Russell Moore, ERLC Seek Unity In the Southern Baptist Convention After Trump Divide

Russell Moore, president of the Ethics and Religious Liberty Commission, gives the entity’s report during the annual meeting of the Southern Baptist Convention on June 15, 2016, in St. Louis. (Adam Covington/Baptist Press via RNS)
Russell Moore, president of the Ethics and Religious Liberty Commission, gives the entity’s report during the annual meeting of the Southern Baptist Convention on June 15, 2016, in St. Louis. (Adam Covington/Baptist Press via RNS)

An extended statement, “Seeking Unity in the Southern Baptist Convention,” has been issued by Russell Moore and the executive committee of the Ethics & Religious Liberty Commission.

Moore, in a 1,691-word portion of the March 20 statement, clarified criticism he had leveled at Christians who supported Donald Trump for president in the November 2016 election.

The ERLC executive committee, in a 536-word portion of the statement, affirmed Moore’s ongoing leadership as president of the SBC entity.

The ERLC executive committee acknowledged criticisms of Moore and stated “we are convinced that Dr. Moore has sought to be attentive and responsive to those who have brought concerns to him.”

“We realize that divisions do not heal overnight, and as needs arise our Board will be happy to address them. But in terms of leadership and support, Dr. Moore is the man to whom it has been entrusted to lead this entity — speaking prophetically both to our culture and to our Convention. He will continue doing so with the confidence of our support,” the ERLC executive committee stated.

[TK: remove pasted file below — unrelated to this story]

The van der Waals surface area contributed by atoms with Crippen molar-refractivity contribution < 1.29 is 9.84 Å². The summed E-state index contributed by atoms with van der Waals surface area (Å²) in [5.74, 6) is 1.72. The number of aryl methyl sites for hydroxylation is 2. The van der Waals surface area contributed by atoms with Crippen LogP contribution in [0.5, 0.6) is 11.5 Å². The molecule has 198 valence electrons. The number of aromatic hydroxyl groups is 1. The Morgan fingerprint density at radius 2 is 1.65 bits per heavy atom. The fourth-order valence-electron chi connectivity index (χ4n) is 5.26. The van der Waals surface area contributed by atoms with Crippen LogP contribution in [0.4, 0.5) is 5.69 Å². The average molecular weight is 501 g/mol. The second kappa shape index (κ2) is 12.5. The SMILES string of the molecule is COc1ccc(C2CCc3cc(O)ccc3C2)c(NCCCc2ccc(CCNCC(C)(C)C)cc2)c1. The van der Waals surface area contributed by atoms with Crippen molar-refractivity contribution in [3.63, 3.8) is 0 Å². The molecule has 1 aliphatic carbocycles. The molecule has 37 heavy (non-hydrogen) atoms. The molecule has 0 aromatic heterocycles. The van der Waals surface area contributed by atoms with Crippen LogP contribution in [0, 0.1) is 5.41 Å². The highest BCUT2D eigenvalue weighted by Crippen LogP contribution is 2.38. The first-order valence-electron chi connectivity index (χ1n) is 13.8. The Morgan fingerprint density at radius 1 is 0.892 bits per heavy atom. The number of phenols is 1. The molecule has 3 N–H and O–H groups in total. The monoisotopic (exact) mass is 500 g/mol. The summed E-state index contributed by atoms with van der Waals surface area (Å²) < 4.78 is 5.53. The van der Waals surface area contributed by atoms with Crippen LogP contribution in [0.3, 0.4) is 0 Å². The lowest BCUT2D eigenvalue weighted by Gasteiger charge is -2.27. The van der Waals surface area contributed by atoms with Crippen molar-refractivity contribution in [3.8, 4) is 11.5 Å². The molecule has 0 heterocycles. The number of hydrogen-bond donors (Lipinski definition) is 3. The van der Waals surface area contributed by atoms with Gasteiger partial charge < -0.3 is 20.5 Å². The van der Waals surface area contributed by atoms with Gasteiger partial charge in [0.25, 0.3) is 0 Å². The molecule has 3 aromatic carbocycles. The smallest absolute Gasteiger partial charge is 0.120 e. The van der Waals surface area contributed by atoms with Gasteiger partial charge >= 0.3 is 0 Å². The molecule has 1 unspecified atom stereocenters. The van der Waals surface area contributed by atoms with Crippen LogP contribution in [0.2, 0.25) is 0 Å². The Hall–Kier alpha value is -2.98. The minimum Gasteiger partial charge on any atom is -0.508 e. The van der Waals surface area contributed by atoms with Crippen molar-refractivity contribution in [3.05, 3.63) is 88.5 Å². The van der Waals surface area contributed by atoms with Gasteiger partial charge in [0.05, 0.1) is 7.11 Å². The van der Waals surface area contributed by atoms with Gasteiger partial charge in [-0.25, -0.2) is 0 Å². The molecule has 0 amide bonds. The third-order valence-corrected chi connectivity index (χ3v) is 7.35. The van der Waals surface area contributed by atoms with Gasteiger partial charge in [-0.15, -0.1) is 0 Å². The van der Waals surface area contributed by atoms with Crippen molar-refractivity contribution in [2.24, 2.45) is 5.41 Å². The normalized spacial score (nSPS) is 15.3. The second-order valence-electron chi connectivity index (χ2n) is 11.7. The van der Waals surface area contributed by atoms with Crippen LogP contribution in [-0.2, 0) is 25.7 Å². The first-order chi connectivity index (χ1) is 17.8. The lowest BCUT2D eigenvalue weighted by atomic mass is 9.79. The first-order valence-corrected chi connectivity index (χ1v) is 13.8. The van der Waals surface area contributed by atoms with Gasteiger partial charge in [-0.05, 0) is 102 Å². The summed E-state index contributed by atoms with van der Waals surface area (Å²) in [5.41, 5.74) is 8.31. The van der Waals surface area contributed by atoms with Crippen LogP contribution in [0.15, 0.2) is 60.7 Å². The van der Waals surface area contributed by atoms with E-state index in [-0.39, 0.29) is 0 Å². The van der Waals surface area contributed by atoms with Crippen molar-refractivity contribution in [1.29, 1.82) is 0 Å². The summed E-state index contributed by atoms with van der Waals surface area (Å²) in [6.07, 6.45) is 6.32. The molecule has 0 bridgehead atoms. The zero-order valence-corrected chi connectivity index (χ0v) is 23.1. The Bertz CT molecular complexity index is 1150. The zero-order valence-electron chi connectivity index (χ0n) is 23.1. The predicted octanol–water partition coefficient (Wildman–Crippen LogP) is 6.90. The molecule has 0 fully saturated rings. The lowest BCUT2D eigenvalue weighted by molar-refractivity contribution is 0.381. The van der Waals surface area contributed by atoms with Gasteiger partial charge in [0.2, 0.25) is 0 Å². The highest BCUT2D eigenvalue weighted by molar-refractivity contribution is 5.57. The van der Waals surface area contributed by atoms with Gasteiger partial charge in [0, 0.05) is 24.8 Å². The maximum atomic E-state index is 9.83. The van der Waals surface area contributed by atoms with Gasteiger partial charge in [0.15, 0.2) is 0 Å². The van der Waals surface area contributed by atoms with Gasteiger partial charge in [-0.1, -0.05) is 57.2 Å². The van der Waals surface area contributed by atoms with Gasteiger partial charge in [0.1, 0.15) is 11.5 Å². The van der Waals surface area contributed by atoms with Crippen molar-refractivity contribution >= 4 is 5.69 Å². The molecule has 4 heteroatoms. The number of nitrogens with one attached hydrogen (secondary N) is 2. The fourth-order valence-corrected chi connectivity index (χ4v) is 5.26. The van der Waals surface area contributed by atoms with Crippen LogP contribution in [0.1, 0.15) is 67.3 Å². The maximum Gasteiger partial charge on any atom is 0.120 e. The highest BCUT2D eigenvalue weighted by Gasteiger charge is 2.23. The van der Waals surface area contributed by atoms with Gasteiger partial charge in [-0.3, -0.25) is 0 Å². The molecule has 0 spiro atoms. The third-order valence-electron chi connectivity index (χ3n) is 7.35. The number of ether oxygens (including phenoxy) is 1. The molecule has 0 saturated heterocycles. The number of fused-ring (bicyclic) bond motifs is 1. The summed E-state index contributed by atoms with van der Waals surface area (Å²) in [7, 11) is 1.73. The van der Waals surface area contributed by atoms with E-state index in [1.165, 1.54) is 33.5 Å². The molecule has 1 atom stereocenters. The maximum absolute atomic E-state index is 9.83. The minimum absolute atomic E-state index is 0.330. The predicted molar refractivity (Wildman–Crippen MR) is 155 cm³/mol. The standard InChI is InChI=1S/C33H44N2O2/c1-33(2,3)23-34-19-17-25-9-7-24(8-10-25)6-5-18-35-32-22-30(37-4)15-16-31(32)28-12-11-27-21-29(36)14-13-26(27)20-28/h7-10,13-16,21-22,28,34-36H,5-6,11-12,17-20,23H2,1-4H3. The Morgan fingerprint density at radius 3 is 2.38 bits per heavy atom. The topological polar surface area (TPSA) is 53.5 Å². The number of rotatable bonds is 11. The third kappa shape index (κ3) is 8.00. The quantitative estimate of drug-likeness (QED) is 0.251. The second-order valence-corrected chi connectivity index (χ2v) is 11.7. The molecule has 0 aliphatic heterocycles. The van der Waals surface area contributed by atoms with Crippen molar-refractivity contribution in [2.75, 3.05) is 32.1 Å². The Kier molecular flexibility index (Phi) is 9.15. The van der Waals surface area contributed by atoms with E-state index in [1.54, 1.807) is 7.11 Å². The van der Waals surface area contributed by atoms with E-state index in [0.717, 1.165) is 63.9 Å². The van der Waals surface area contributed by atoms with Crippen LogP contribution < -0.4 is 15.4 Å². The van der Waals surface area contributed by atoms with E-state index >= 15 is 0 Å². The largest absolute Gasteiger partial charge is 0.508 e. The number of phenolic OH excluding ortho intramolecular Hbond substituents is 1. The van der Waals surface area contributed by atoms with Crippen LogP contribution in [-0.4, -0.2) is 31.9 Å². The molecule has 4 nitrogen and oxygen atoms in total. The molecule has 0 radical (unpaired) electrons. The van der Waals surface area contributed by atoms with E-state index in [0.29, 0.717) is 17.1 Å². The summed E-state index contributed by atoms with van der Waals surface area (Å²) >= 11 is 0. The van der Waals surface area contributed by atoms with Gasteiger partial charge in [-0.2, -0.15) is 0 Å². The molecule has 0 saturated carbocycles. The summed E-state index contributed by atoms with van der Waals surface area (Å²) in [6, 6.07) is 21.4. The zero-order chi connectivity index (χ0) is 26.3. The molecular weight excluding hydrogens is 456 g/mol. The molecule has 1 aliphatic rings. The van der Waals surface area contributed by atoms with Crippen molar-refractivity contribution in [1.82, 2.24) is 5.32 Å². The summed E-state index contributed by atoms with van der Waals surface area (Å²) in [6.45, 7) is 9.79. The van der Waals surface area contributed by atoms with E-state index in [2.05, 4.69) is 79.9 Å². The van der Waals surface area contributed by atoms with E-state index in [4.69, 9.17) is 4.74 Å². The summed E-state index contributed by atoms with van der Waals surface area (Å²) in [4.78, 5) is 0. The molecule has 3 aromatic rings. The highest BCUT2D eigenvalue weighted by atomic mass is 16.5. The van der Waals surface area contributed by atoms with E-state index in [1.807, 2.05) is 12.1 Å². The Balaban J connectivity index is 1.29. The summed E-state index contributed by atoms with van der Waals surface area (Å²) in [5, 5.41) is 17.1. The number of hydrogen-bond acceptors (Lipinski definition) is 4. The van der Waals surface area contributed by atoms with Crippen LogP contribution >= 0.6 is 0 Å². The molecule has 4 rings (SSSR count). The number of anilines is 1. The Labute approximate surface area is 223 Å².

Moore acknowledged that he had spoken “often quite sharply” about Christians who said moral issues and character didn’t matter in the election.

He said he was not intending, however, “to talk about Southern Baptists and others — and there were many — who were open about all of these issues but believed in supporting candidates, however flawed, who would appoint good people and carry out good policies on some issues.”

And he was “not meaning to suggest it was sinful for Southern Baptists or others to advise candidates or to serve on advisory boards in order to bear some influence there,” Moore said. He said close friends were among those “wounded” by “contextless or unhelpful posts on social media about the whirl of the news cycle. I cannot go back and change time, and I cannot apologize for my underlying convictions. But I can — and do — apologize for failing to distinguish between people who shouldn’t have been in the same category with those who put politics over the gospel and for using words, particularly in social media, that were at times overly broad or unnecessarily harsh.”

Moore said Southern Baptists “have too much at stake, and too much for which to be grateful, to be divided. The gospel wins over everything in the end. I pray that the gospel would win in our denomination, in our churches, and in my own heart. The same gospel that reconciles us to God is the same gospel that allows us to be reconciled to one another.”

Click here to read the full statement by the ERLC executive committee and by Moore.

SOURCE: Baptist Press
Art Toalston

Leave a Reply

Your email address will not be published. Required fields are marked *